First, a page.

Moon Dreams

Moon and poppy collage (colored paper and toner, hand-cut and layered in quarter-inch strips), early work by my artist daughter

Fifty years ago today, I was 14 years old and standing with my parents in central Copenhagen, looking up. So were thousands of others–Danes and tourists from all over the world, jammed into the streets, craning our necks to see.

Our collective gaze fell not on the moon (it was the middle of the day), nor on a TV screen (there were no nearby stores with banks of televisions, and Jumbotrons hadn’t been invented yet). Instead, we were plugged into the moon landing through one of those electronic billboards flashing the news, the pixellated words chasing each other around the top of a skyscraper.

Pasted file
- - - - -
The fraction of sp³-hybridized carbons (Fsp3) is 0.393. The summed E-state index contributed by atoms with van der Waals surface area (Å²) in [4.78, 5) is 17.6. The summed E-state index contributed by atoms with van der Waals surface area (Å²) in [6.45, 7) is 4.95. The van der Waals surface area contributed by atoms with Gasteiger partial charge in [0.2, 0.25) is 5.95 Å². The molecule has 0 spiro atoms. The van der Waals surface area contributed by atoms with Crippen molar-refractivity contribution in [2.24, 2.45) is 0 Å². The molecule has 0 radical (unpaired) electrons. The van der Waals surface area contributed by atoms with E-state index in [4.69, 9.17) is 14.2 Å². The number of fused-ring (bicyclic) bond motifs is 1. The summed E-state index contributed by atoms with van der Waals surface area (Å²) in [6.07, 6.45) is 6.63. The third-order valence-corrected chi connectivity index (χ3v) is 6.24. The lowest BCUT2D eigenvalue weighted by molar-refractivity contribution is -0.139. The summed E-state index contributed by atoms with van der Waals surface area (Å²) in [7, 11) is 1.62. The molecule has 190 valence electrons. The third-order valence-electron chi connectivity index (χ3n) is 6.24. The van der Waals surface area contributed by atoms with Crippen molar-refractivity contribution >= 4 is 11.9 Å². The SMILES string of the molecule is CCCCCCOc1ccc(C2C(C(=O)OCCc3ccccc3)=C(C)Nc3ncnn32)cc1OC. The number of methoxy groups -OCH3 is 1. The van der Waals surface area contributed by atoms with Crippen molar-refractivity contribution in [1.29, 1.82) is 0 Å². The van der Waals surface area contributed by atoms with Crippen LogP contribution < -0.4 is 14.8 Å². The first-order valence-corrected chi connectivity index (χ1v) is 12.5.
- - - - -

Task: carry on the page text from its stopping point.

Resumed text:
The crowd gasped, and my parents and I were caught up in the excitement. Only slowly did it dawn on us that we didn’t exactly know what was happening. We could make out obvious cognates like “Apollo” and “astronauts,” but we had no idea if the men had crashed or landed safely.

There was no confusion about the unity of the crowd, however. Even though the Apollo mission was born out of intensive nationalistic rivalry, all divisions and ill-will ceased to exist in that moment. We were one people–fearful, hopeful, awestruck–transcending the bounds of petty earthliness.

This is what I remember of the moon landing. That unity, good-will, and collective purpose feel scarce today when we need it more than ever. I dream of its return.